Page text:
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Pharma/Fine Chemicals Roundup – May 1

5:08 AM MDT | May 1, 2012 | By DEEPTI RAMESH

WATSON PHARMACEUTICALS TO ACQUIRE ACTAVIS FOR $5.6 BILLION

Watson Pharmaceuticals (Parsippany, NJ), a leading manufacturer of generic, branded and biologic pharmaceutical products, and privately held generic pharmaceuticals company Actavis (Zug, Switzerland) say that Watson has entered into a definitive agreement to acquire Actavis for €4.25 billion ($5.6 billion). The announcement of the acquisition confirms an earlier report. Watson expects the transaction to close in the fourth quarter of 2012. Following the acquisition, Watson will become the third largest generics company in the world with 2012 anticipated pro forma sales of about $8 billion, the companies say. Actavis had sales of about $2.5 billion in 2011, and employs more than 10,000 people. Actavis has about 300 projects in its development pipeline and manufactured more than 22 billion pharmaceutical doses in 2011. Actavis manufactures a range of active pharmaceutical ingredients (APIs) mainly for the European and U.S. markets. Actavis moved its headquarters to Zug, from Hafnarfjordur, Iceland, in May 2011.

AMGEN TO ACQUIRE A LEADING TURKISH API PRODUCER

Amgen (Thousand Oaks, CA) says it has signed an agreement to acquire 95.6% stake in Mustafa Nevzat Pharmaceuticals (Istanbul, Turkey), a privately held pharmaceutical company, for about $700 million. Mustafa Nevzat Pharmaceuticals is one of the leading manufacturers of active pharmaceutical ingredients (APIs) and finished dosage forms in Turkey. Mustafa Nevzat Pharmaceuticals had revenues of about $200 million in 2011 and has grown on average at double-digit rates in local currency over the past five years, Amgen says. The API manufacturing complex of Mustafa Nevzat Pharmaceuticals is located at Çayırova in Kocaeli province, Turkey and it consists of four separate API production units.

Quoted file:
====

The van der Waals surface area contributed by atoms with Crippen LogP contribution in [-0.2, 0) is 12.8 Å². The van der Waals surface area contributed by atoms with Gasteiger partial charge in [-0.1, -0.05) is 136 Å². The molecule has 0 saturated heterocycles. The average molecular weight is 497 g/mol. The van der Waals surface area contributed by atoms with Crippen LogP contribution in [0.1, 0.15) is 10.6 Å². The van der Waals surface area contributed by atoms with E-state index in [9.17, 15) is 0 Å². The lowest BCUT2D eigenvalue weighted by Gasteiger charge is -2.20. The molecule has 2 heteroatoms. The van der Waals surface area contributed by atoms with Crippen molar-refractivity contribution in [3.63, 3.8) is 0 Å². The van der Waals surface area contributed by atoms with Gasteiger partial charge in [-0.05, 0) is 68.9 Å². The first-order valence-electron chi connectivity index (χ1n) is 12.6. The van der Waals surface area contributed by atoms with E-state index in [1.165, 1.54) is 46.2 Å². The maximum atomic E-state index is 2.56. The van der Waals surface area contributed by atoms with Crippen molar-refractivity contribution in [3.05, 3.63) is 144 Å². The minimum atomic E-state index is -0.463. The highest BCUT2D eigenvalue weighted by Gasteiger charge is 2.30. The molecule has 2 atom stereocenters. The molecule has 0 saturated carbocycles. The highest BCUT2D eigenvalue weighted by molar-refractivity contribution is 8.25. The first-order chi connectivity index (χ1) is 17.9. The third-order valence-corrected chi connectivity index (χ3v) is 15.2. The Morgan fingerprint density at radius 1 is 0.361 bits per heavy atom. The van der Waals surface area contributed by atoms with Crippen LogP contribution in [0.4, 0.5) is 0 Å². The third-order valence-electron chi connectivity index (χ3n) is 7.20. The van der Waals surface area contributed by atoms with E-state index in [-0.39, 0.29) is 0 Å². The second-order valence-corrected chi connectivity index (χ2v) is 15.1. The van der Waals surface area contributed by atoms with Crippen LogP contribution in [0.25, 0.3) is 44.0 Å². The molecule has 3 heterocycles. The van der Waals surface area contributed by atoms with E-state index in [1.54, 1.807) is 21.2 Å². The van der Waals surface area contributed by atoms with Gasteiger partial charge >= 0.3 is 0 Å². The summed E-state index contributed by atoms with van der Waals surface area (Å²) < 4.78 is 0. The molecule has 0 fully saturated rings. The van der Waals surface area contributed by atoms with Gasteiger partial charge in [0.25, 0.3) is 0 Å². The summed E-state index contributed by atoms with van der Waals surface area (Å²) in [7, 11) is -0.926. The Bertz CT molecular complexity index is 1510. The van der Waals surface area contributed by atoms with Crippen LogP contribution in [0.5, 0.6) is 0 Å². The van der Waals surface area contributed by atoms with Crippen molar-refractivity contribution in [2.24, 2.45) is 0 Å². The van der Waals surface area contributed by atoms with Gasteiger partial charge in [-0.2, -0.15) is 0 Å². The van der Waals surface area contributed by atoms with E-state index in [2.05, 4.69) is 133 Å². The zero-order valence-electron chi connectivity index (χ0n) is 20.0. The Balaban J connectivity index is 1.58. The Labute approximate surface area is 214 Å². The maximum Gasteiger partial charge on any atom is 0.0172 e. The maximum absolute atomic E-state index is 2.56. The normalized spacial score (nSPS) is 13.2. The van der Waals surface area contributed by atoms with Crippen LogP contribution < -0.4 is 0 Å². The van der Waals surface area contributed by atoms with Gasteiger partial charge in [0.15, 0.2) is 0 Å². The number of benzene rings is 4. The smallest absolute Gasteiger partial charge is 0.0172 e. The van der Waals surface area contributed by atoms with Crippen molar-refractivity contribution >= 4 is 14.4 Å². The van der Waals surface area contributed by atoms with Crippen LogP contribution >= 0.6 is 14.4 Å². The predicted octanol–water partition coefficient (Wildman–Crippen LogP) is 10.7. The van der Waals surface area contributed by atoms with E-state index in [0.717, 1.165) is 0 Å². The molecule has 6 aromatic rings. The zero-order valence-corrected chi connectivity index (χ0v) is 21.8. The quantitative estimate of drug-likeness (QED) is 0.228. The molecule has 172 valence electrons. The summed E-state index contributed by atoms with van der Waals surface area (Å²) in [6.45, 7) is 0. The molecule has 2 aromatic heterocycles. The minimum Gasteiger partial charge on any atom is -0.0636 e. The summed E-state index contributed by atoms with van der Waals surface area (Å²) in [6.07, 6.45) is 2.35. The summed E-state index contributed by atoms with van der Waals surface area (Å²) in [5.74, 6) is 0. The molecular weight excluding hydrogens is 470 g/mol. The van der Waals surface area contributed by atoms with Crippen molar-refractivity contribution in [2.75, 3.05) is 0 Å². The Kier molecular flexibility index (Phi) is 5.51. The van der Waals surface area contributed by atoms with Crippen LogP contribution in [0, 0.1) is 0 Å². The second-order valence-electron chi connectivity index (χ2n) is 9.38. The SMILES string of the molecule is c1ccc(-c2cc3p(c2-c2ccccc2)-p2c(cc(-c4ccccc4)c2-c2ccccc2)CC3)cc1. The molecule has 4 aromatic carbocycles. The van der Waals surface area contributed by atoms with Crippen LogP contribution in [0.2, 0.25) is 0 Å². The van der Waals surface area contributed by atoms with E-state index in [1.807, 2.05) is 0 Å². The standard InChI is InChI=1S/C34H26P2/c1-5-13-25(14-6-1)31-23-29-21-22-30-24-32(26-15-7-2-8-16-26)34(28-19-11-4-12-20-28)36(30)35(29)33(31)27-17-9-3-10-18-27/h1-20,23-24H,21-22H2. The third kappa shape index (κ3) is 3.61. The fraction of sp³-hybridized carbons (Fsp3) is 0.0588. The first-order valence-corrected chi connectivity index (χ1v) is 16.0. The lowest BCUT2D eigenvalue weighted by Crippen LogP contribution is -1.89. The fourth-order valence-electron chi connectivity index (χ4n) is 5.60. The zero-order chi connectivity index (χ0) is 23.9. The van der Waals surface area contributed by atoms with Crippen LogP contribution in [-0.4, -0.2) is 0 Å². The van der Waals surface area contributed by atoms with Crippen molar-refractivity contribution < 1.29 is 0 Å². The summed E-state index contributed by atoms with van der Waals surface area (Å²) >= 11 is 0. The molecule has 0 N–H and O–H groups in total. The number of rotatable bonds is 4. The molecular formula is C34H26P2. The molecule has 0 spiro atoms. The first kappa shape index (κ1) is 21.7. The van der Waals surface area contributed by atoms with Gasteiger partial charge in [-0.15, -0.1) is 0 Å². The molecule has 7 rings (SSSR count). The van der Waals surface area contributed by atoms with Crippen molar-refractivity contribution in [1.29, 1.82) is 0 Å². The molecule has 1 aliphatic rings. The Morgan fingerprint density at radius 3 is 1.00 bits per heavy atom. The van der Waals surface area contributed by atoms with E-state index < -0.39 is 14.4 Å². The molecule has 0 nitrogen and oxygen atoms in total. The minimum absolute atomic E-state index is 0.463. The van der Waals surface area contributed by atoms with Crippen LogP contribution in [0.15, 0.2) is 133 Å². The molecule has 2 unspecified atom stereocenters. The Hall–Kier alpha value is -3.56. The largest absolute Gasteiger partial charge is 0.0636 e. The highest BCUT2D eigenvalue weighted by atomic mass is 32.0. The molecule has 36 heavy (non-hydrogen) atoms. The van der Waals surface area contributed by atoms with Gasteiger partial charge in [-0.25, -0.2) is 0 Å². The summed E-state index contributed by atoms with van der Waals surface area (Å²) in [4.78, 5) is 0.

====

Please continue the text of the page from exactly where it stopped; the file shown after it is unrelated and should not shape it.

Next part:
BASF TRANSFERS PHARMA INGREDIENT KOLLIPHOR PRODUCTION FROM U.S. TO GERMANY

Natasha Alperowicz
BASF says it will transfer the pharmaceutical production of Kolliphor TPGS manufactured at the company’s Kankakee, IL site, to its Minden, Germany, facility. Kolliphor TPGS is a water-soluble derivative of vitamin E commonly used in pharmaceutical and nutritional formulations and in cosmetics. It also has plasticizing effects that are beneficial for emerging platform technologies in the pharmaceutical industry such as hot melt extrusion, the company says. The transition is expected to be completed by the first quarter of 2014.

BAYER MAKES A STRONG START TO 2012

Ian Young
Bayer posted a strong set of first-quarter 2012 results with net profits increasing 53% compared with the same period of 2011, to €1.05 billion on sales up 7%, to €10.06 billion. Ebitda before special items increased 9% year on year in the first quarter, to €2.4 billion. Ebitda was boosted by €85 million of positive currency effects at the Bayer HealthCare and CropScience subgroups, Bayer says. 
Bayer HealthCare's Ebitda before special items increased 4%, to €1.2 billion on sales up 4%, to €4.3 billion.

DSM JOINT VENTURE PERCIVIA CEASES INHOUSE ACTIVITIES

Alex Scott
DSM and Crucell (Leiden, the Netherlands), a biotech firm, have pulled the plug on all inhouse projects at their biosimilar drugs joint venture company Percivia (Cambridge, MA). Set up in 2007, “Percivia will remain as an entity to serve existing licensees,” DSM tells CW. DSM says that an undisclosed number of staff will be made redundant as a result of the jv’s change of strategy. Percivia’s business has been based on the use of Crucell’s PER.C6 engineered human cell line that has been specifically developed for industrial manufacturing of biopharmaceuticals. The two partners had chosen to transform Percivia from a PER.C6 development center to a biosimilar drug development business two years ago. A key difference in the ownership of Crucell has taken place since, with the 2011 acquisition of Crucell by Johnson & Johnson. The change of strategy at Percivia is understood to be linked to the failure of the two partners to agree on a joint investment program for the jv.

UBE FORMS DIMETHYL CARBONATE VENTURE IN CHINA